How Much Weight Should I Lose In A Week?

The obesity epidemic in the United States is a major public health concern and is continually growing. According to the Centers for Disease Control and Prevention (CDC), 42.4% of Americans were obese between 2017 to 2018.¹

It’s no surprise that weight loss has become a goal for many people.  However, the question of how much weight you should lose is unique to you. A rapid or extreme weight loss can do more mental and physical harm than good.

If you’re planning to lose weight, learn how you can achieve it safely and sustainably.

Have you considered clinical trials for Weight management?

We make it easy for you to participate in a clinical trial for Weight management, and get access to the latest treatments not yet widely available - and be a part of finding a cure.

Body mass index explained

Body mass index or BMI is a measure of a person’s weight (in kilograms) divided by their square of height (in meters).² It is merely a screening tool that is inexpensive and super easy to calculate to identify the amount of body fat.² ³ four broad categories classify your BMI—underweight, average, overweight, and obese.

Here’s an example:

A man weighs 200 pounds (roughly 91 kg) and is 5’9 (1 m and 75 cm) in height.

BMI value = 91 kg / (1.75 m)2= 29.7

The man’s BMI classifies him in the overweight category.

Image retrieved from.¹

Remember, this is a very crude measurement and does not tell us the entire picture of an individual's health status. Should you have any questions on whether your BMI poses any potential health risks, please talk to your doctor for further health assessments.

How much weight should you lose?

Despite the BMI scale being a crude screening tool, a normal BMI value (approximately between 18 and 25) is an ideal target.

Diet programs advertised on television and in the media today may seem attractive as they promise high weight loss within a short time. These programs, however, will almost always leave you very hungry and unmotivated to continue healthy habits, which may, in turn, result in unfavorable weight gain.

According to the CDC, approximately 1 to 2 pounds a week (equivalent to 4 to 8 pounds a month) is a healthy number that is achievable to successfully keep off the weight loss in the long run.⁴

However, this may vary depending on the starting weight of the person. For example, someone who is morbidly obese may be able to safely lose around 11 pounds a week, while someone closer to a healthy weight range may only lose as little as 200 grams a week as they have less weight to lose.

Losing weight is not a short-term goal but rather a continuing lifestyle with long-term changes in daily habits like eating and exercise. Losing 1 to 2 pounds a week is more sustainable and will allow the body to adjust gradually to the weight loss while prioritizing fat loss instead of muscle loss.

What is this amount of weight loss based on?

The two major factors that influence your weight loss are eating habits and exercise. By managing these two factors in your lifestyle, you can lose and maintain a healthy weight in the long run.

However, the magic number as to how much weight a person can lose depends on several factors. One thing to note is any pre-existing or underlying health conditions that may affect the person to adopt certain eating or exercising changes. Before starting anything, advise your doctor to understand the impact of any underlying conditions on your weight loss.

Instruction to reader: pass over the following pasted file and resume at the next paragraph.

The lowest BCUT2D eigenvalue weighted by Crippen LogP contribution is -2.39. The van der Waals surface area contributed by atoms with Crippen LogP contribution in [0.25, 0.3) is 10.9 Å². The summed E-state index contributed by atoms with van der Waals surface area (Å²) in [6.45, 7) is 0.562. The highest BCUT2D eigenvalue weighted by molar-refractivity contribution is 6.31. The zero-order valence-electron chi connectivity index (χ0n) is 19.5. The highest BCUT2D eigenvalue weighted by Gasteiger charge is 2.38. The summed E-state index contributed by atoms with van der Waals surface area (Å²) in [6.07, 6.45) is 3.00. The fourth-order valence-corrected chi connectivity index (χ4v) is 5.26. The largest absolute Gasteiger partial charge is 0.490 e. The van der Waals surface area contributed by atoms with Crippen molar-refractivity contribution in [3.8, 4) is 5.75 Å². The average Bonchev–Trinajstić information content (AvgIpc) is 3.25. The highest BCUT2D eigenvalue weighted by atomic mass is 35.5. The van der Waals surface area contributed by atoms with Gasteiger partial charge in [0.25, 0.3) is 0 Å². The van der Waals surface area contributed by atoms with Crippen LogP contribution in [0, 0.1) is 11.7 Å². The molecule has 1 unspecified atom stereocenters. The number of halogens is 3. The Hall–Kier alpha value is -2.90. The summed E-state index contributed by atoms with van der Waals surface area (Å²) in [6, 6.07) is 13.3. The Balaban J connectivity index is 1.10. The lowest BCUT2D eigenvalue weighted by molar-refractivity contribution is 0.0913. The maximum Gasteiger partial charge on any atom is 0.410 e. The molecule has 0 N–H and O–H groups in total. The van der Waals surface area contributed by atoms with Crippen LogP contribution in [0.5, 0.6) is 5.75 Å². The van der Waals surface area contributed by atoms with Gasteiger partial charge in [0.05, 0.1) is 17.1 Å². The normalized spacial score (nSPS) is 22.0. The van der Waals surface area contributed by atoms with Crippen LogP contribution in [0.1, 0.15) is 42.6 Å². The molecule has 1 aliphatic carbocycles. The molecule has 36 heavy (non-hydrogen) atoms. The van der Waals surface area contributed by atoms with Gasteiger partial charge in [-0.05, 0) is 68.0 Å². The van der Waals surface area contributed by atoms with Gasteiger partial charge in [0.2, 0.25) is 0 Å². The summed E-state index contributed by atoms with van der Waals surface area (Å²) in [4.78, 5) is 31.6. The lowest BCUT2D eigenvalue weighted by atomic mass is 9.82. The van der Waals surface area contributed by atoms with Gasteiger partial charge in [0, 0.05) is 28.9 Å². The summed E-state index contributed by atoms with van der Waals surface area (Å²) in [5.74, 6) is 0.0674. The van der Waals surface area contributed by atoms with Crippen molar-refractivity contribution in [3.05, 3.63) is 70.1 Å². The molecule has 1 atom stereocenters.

Adopting healthier eating habits and implementing exercise in your everyday routine is a crucial yet difficult task for most people. Numerous studies conducted in the United States reported successful weight loss and management when overweight people implement healthy diet patterns and exercise routines.⁵ ⁶ ⁷

When followed up, the majority of the successful weight losers maintained their weight in the long term. Talk to your doctor for any advice for weight loss and setting a realistic weight loss goal.

Calculating weight loss is very simple and easy to do and requires only your weighing scale.

Weight loss = initial weight - new weight

If the number of the calculated weight loss is negative, it means you have gained weight.

Tips on how to manage healthy weight loss

Set realistic weight loss goals

As per the CDC’s advice, if you want to lose weight and maintain it in the long run, aim to lose no more than about 1 to 2 pounds per week with healthy eating and regular exercise.

Keep track of your calories

One pound is equivalent to 3,500 calories.⁸ So, to lose 1 pound of body fat, you could reduce your caloric intake to 500  every day for a week. A good idea to track your calories may be to use a food diary and record what you eat/drink.

The lowdown

Maintaining a healthy weight is important as it reduces the likelihood of several health diseases and conditions like obesity, diabetes, and cardiovascular disease. As everyone is different, there is no magic number as to how much weight you should lose.

A healthy lifestyle that includes good nutrition and physical activity is key in achieving safe and sustainable weight loss. Talk to your doctor if you have any concerns about losing weight, so they can help organize a plan for your journey.

Have you considered clinical trials for Weight management?

We make it easy for you to participate in a clinical trial for Weight management, and get access to the latest treatments not yet widely available - and be a part of finding a cure.

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